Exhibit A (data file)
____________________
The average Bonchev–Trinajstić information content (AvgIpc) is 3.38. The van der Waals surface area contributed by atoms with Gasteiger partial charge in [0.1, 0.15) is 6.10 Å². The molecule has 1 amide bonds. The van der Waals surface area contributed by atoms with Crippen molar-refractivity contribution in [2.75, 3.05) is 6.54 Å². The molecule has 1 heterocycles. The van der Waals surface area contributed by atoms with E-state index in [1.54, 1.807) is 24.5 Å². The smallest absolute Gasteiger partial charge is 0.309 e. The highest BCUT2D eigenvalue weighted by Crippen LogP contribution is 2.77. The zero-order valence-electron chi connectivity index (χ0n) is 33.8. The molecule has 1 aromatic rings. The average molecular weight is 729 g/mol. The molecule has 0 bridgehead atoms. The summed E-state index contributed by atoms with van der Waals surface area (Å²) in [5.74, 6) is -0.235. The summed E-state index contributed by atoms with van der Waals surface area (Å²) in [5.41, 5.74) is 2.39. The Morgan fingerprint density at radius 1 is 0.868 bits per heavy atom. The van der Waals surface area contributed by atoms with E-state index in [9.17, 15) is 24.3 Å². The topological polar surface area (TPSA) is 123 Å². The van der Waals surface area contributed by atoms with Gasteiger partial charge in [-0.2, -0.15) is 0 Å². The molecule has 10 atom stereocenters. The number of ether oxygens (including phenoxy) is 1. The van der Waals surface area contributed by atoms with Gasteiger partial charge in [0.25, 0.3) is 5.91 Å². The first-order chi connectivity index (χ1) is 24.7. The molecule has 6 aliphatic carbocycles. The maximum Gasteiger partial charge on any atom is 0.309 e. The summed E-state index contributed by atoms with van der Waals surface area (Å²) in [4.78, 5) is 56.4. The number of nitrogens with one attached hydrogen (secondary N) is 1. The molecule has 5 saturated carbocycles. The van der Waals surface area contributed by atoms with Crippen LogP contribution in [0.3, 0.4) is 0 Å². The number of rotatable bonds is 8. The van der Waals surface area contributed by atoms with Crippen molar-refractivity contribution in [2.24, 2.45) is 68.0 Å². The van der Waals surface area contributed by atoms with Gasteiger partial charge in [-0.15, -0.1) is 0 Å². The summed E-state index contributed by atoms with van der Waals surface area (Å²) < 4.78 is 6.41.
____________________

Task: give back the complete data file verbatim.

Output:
The average Bonchev–Trinajstić information content (AvgIpc) is 3.38. The van der Waals surface area contributed by atoms with Gasteiger partial charge in [0.1, 0.15) is 6.10 Å². The molecule has 1 amide bonds. The van der Waals surface area contributed by atoms with Crippen molar-refractivity contribution in [2.75, 3.05) is 6.54 Å². The molecule has 1 heterocycles. The van der Waals surface area contributed by atoms with E-state index in [1.54, 1.807) is 24.5 Å². The smallest absolute Gasteiger partial charge is 0.309 e. The highest BCUT2D eigenvalue weighted by Crippen LogP contribution is 2.77. The zero-order valence-electron chi connectivity index (χ0n) is 33.8. The molecule has 1 aromatic rings. The average molecular weight is 729 g/mol. The molecule has 0 bridgehead atoms. The summed E-state index contributed by atoms with van der Waals surface area (Å²) in [5.74, 6) is -0.235. The summed E-state index contributed by atoms with van der Waals surface area (Å²) in [5.41, 5.74) is 2.39. The Morgan fingerprint density at radius 1 is 0.868 bits per heavy atom. The van der Waals surface area contributed by atoms with E-state index in [9.17, 15) is 24.3 Å². The topological polar surface area (TPSA) is 123 Å². The van der Waals surface area contributed by atoms with Gasteiger partial charge in [-0.2, -0.15) is 0 Å². The molecule has 10 atom stereocenters. The number of ether oxygens (including phenoxy) is 1. The van der Waals surface area contributed by atoms with Gasteiger partial charge in [0.25, 0.3) is 5.91 Å². The first-order chi connectivity index (χ1) is 24.7. The molecule has 6 aliphatic carbocycles. The maximum Gasteiger partial charge on any atom is 0.309 e. The summed E-state index contributed by atoms with van der Waals surface area (Å²) in [4.78, 5) is 56.4. The number of nitrogens with one attached hydrogen (secondary N) is 1. The molecule has 5 saturated carbocycles. The van der Waals surface area contributed by atoms with Crippen LogP contribution in [0.3, 0.4) is 0 Å². The number of rotatable bonds is 8. The van der Waals surface area contributed by atoms with Crippen molar-refractivity contribution in [2.24, 2.45) is 68.0 Å². The van der Waals surface area contributed by atoms with Gasteiger partial charge in [-0.15, -0.1) is 0 Å². The summed E-state index contributed by atoms with van der Waals surface area (Å²) < 4.78 is 6.41.